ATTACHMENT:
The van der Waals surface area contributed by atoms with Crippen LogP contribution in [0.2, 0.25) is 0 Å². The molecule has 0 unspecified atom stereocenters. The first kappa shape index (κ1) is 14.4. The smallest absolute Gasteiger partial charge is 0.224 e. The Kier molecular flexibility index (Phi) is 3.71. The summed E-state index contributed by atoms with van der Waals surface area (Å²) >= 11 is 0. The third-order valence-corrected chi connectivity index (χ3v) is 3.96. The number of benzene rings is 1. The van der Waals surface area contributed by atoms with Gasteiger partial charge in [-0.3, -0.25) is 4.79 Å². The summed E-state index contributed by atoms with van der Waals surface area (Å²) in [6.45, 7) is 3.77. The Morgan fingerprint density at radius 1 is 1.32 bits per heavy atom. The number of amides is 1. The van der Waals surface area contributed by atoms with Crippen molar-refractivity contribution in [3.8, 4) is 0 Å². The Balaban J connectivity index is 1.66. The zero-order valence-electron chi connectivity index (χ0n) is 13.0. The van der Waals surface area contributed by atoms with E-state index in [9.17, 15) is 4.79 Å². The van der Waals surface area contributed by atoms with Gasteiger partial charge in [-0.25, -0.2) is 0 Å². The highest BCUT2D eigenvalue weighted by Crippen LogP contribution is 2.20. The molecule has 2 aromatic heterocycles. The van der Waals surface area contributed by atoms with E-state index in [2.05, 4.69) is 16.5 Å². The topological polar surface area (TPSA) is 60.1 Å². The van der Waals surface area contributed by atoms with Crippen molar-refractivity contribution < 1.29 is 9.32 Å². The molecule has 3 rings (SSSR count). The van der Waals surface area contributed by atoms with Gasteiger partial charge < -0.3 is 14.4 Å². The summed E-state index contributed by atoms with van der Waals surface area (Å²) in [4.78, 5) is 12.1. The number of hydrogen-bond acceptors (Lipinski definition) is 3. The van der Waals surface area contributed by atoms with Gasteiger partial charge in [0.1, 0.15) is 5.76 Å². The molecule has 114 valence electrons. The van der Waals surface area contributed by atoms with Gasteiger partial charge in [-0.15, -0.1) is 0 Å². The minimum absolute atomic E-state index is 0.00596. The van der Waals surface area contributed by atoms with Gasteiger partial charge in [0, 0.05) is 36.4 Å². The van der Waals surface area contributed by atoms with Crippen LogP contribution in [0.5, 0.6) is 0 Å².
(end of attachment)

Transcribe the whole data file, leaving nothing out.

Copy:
The van der Waals surface area contributed by atoms with Crippen LogP contribution in [0.2, 0.25) is 0 Å². The molecule has 0 unspecified atom stereocenters. The first kappa shape index (κ1) is 14.4. The smallest absolute Gasteiger partial charge is 0.224 e. The Kier molecular flexibility index (Phi) is 3.71. The summed E-state index contributed by atoms with van der Waals surface area (Å²) >= 11 is 0. The third-order valence-corrected chi connectivity index (χ3v) is 3.96. The number of benzene rings is 1. The van der Waals surface area contributed by atoms with Gasteiger partial charge in [-0.3, -0.25) is 4.79 Å². The summed E-state index contributed by atoms with van der Waals surface area (Å²) in [6.45, 7) is 3.77. The Morgan fingerprint density at radius 1 is 1.32 bits per heavy atom. The number of amides is 1. The van der Waals surface area contributed by atoms with Crippen molar-refractivity contribution in [3.8, 4) is 0 Å². The Balaban J connectivity index is 1.66. The zero-order valence-electron chi connectivity index (χ0n) is 13.0. The van der Waals surface area contributed by atoms with E-state index in [9.17, 15) is 4.79 Å². The van der Waals surface area contributed by atoms with Gasteiger partial charge in [-0.25, -0.2) is 0 Å². The highest BCUT2D eigenvalue weighted by Crippen LogP contribution is 2.20. The molecule has 2 aromatic heterocycles. The van der Waals surface area contributed by atoms with E-state index in [2.05, 4.69) is 16.5 Å². The topological polar surface area (TPSA) is 60.1 Å². The van der Waals surface area contributed by atoms with Crippen molar-refractivity contribution < 1.29 is 9.32 Å². The molecule has 3 rings (SSSR count). The van der Waals surface area contributed by atoms with Gasteiger partial charge < -0.3 is 14.4 Å². The summed E-state index contributed by atoms with van der Waals surface area (Å²) in [4.78, 5) is 12.1. The number of hydrogen-bond acceptors (Lipinski definition) is 3. The van der Waals surface area contributed by atoms with Gasteiger partial charge in [0.1, 0.15) is 5.76 Å². The molecule has 114 valence electrons. The van der Waals surface area contributed by atoms with Gasteiger partial charge in [-0.15, -0.1) is 0 Å². The minimum absolute atomic E-state index is 0.00596. The van der Waals surface area contributed by atoms with Gasteiger partial charge in [0, 0.05) is 36.4 Å². The van der Waals surface area contributed by atoms with Crippen LogP contribution in [0.5, 0.6) is 0 Å².